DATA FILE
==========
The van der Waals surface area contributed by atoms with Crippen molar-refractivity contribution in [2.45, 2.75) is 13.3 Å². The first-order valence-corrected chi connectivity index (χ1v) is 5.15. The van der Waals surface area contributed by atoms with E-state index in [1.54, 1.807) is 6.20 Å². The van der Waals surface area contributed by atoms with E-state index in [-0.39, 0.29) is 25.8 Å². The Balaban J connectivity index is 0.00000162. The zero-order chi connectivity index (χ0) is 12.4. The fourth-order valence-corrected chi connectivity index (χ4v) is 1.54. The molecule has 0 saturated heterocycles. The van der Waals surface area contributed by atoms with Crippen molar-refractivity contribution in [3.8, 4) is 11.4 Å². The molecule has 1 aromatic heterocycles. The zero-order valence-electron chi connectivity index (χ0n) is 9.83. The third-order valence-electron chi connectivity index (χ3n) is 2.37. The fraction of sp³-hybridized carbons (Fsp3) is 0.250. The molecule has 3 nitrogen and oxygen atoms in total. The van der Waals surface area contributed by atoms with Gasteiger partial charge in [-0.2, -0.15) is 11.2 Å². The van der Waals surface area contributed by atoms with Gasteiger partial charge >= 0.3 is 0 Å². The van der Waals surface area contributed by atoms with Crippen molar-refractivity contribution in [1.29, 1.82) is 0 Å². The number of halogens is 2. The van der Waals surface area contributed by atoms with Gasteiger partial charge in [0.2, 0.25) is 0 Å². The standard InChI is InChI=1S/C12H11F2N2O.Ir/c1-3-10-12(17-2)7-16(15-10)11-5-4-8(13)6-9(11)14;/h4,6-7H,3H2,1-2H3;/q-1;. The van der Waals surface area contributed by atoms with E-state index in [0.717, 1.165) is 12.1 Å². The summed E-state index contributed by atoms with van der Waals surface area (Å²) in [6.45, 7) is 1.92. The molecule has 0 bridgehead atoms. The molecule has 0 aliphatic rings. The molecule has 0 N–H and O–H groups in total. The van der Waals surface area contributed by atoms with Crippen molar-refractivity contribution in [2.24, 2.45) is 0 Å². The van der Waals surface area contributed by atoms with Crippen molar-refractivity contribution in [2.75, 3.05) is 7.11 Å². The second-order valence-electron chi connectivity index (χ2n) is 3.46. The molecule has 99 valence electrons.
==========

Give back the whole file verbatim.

The van der Waals surface area contributed by atoms with Crippen molar-refractivity contribution in [2.45, 2.75) is 13.3 Å². The first-order valence-corrected chi connectivity index (χ1v) is 5.15. The van der Waals surface area contributed by atoms with E-state index in [1.54, 1.807) is 6.20 Å². The van der Waals surface area contributed by atoms with E-state index in [-0.39, 0.29) is 25.8 Å². The Balaban J connectivity index is 0.00000162. The zero-order chi connectivity index (χ0) is 12.4. The fourth-order valence-corrected chi connectivity index (χ4v) is 1.54. The molecule has 0 saturated heterocycles. The van der Waals surface area contributed by atoms with Crippen molar-refractivity contribution in [3.8, 4) is 11.4 Å². The molecule has 1 aromatic heterocycles. The zero-order valence-electron chi connectivity index (χ0n) is 9.83. The third-order valence-electron chi connectivity index (χ3n) is 2.37. The fraction of sp³-hybridized carbons (Fsp3) is 0.250. The molecule has 3 nitrogen and oxygen atoms in total. The van der Waals surface area contributed by atoms with Gasteiger partial charge in [-0.2, -0.15) is 11.2 Å². The van der Waals surface area contributed by atoms with Gasteiger partial charge >= 0.3 is 0 Å². The van der Waals surface area contributed by atoms with Crippen molar-refractivity contribution in [1.29, 1.82) is 0 Å². The number of halogens is 2. The van der Waals surface area contributed by atoms with Gasteiger partial charge in [0.2, 0.25) is 0 Å². The standard InChI is InChI=1S/C12H11F2N2O.Ir/c1-3-10-12(17-2)7-16(15-10)11-5-4-8(13)6-9(11)14;/h4,6-7H,3H2,1-2H3;/q-1;. The van der Waals surface area contributed by atoms with E-state index in [0.717, 1.165) is 12.1 Å². The summed E-state index contributed by atoms with van der Waals surface area (Å²) in [6.45, 7) is 1.92. The molecule has 0 bridgehead atoms. The molecule has 0 aliphatic rings. The molecule has 0 N–H and O–H groups in total. The van der Waals surface area contributed by atoms with Crippen molar-refractivity contribution in [2.24, 2.45) is 0 Å². The van der Waals surface area contributed by atoms with Crippen molar-refractivity contribution in [2.75, 3.05) is 7.11 Å². The second-order valence-electron chi connectivity index (χ2n) is 3.46. The molecule has 99 valence electrons.